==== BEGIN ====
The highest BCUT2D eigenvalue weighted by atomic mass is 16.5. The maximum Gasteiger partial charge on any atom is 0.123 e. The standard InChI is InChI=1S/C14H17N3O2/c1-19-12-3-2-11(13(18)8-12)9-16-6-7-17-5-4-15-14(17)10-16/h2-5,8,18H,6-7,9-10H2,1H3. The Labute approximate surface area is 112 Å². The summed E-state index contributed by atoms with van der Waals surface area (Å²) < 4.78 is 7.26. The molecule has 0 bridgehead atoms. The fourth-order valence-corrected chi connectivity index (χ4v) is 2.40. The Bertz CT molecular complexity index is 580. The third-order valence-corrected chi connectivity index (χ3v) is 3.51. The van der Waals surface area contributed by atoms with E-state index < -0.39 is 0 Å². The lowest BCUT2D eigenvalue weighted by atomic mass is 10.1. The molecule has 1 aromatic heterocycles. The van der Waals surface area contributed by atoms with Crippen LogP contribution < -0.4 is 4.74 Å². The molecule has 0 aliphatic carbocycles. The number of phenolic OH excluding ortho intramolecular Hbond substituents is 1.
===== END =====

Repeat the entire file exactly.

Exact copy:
The highest BCUT2D eigenvalue weighted by atomic mass is 16.5. The maximum Gasteiger partial charge on any atom is 0.123 e. The standard InChI is InChI=1S/C14H17N3O2/c1-19-12-3-2-11(13(18)8-12)9-16-6-7-17-5-4-15-14(17)10-16/h2-5,8,18H,6-7,9-10H2,1H3. The Labute approximate surface area is 112 Å². The summed E-state index contributed by atoms with van der Waals surface area (Å²) < 4.78 is 7.26. The molecule has 0 bridgehead atoms. The fourth-order valence-corrected chi connectivity index (χ4v) is 2.40. The Bertz CT molecular complexity index is 580. The third-order valence-corrected chi connectivity index (χ3v) is 3.51. The van der Waals surface area contributed by atoms with E-state index < -0.39 is 0 Å². The lowest BCUT2D eigenvalue weighted by atomic mass is 10.1. The molecule has 1 aromatic heterocycles. The van der Waals surface area contributed by atoms with Crippen LogP contribution < -0.4 is 4.74 Å². The molecule has 0 aliphatic carbocycles. The number of phenolic OH excluding ortho intramolecular Hbond substituents is 1.